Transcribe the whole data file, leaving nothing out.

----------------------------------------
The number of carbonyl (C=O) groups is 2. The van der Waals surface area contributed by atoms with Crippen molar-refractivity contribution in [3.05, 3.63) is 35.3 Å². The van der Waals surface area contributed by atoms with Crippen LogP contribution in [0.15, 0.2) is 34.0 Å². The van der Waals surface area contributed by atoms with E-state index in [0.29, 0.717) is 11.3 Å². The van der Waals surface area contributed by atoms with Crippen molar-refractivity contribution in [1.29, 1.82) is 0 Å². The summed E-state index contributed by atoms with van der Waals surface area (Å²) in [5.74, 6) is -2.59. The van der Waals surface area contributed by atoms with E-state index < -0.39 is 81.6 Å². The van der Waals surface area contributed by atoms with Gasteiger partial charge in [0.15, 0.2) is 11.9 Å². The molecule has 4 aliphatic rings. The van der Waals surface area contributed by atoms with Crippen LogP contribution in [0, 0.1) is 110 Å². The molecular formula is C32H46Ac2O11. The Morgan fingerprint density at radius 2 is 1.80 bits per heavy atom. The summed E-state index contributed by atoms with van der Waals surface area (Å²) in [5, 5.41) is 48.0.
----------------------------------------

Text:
The number of carbonyl (C=O) groups is 2. The van der Waals surface area contributed by atoms with Crippen molar-refractivity contribution in [3.05, 3.63) is 35.3 Å². The van der Waals surface area contributed by atoms with Crippen LogP contribution in [0.15, 0.2) is 34.0 Å². The van der Waals surface area contributed by atoms with E-state index in [0.29, 0.717) is 11.3 Å². The van der Waals surface area contributed by atoms with Crippen molar-refractivity contribution in [1.29, 1.82) is 0 Å². The summed E-state index contributed by atoms with van der Waals surface area (Å²) in [5.74, 6) is -2.59. The van der Waals surface area contributed by atoms with E-state index < -0.39 is 81.6 Å². The van der Waals surface area contributed by atoms with Gasteiger partial charge in [0.15, 0.2) is 11.9 Å². The molecule has 4 aliphatic rings. The van der Waals surface area contributed by atoms with Crippen LogP contribution in [0, 0.1) is 110 Å². The molecular formula is C32H46Ac2O11. The Morgan fingerprint density at radius 2 is 1.80 bits per heavy atom. The summed E-state index contributed by atoms with van der Waals surface area (Å²) in [5, 5.41) is 48.0.